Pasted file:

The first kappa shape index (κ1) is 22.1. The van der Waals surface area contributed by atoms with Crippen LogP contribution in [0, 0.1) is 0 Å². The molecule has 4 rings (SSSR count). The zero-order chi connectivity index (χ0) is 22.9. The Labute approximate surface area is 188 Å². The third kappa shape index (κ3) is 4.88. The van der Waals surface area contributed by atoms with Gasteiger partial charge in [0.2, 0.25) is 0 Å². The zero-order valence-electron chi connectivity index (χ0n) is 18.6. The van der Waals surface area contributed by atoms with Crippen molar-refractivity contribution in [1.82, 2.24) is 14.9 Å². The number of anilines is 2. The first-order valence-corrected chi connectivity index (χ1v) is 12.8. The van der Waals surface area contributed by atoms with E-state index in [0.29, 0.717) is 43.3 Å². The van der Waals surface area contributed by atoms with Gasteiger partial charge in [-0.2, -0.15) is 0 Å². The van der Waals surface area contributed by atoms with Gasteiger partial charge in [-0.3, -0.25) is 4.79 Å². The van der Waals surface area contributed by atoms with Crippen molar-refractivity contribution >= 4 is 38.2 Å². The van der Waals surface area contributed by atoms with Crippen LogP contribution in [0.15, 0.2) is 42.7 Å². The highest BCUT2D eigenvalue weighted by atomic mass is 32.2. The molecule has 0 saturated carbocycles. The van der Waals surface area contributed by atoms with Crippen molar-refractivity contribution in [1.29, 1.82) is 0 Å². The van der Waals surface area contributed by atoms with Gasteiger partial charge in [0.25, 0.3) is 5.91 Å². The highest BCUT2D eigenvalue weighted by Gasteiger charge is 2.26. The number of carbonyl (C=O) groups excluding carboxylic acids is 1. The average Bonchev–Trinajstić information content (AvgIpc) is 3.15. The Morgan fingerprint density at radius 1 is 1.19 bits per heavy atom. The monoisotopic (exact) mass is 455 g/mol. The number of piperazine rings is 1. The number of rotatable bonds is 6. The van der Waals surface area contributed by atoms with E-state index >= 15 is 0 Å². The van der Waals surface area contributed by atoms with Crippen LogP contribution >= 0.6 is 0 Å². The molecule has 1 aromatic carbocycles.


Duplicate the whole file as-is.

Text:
The first kappa shape index (κ1) is 22.1. The van der Waals surface area contributed by atoms with Crippen LogP contribution in [0, 0.1) is 0 Å². The molecule has 4 rings (SSSR count). The zero-order chi connectivity index (χ0) is 22.9. The Labute approximate surface area is 188 Å². The third kappa shape index (κ3) is 4.88. The van der Waals surface area contributed by atoms with Gasteiger partial charge in [0.2, 0.25) is 0 Å². The zero-order valence-electron chi connectivity index (χ0n) is 18.6. The van der Waals surface area contributed by atoms with Crippen molar-refractivity contribution in [1.82, 2.24) is 14.9 Å². The number of anilines is 2. The first-order valence-corrected chi connectivity index (χ1v) is 12.8. The van der Waals surface area contributed by atoms with E-state index in [0.29, 0.717) is 43.3 Å². The van der Waals surface area contributed by atoms with Gasteiger partial charge in [-0.2, -0.15) is 0 Å². The van der Waals surface area contributed by atoms with Gasteiger partial charge in [-0.3, -0.25) is 4.79 Å². The van der Waals surface area contributed by atoms with Crippen molar-refractivity contribution >= 4 is 38.2 Å². The van der Waals surface area contributed by atoms with Crippen LogP contribution in [0.15, 0.2) is 42.7 Å². The highest BCUT2D eigenvalue weighted by atomic mass is 32.2. The molecule has 0 saturated carbocycles. The van der Waals surface area contributed by atoms with Crippen molar-refractivity contribution in [1.29, 1.82) is 0 Å². The van der Waals surface area contributed by atoms with Gasteiger partial charge in [0.25, 0.3) is 5.91 Å². The highest BCUT2D eigenvalue weighted by Gasteiger charge is 2.26. The number of carbonyl (C=O) groups excluding carboxylic acids is 1. The average Bonchev–Trinajstić information content (AvgIpc) is 3.15. The Morgan fingerprint density at radius 1 is 1.19 bits per heavy atom. The monoisotopic (exact) mass is 455 g/mol. The number of piperazine rings is 1. The number of rotatable bonds is 6. The van der Waals surface area contributed by atoms with E-state index >= 15 is 0 Å². The van der Waals surface area contributed by atoms with Crippen LogP contribution >= 0.6 is 0 Å². The molecule has 1 aromatic carbocycles.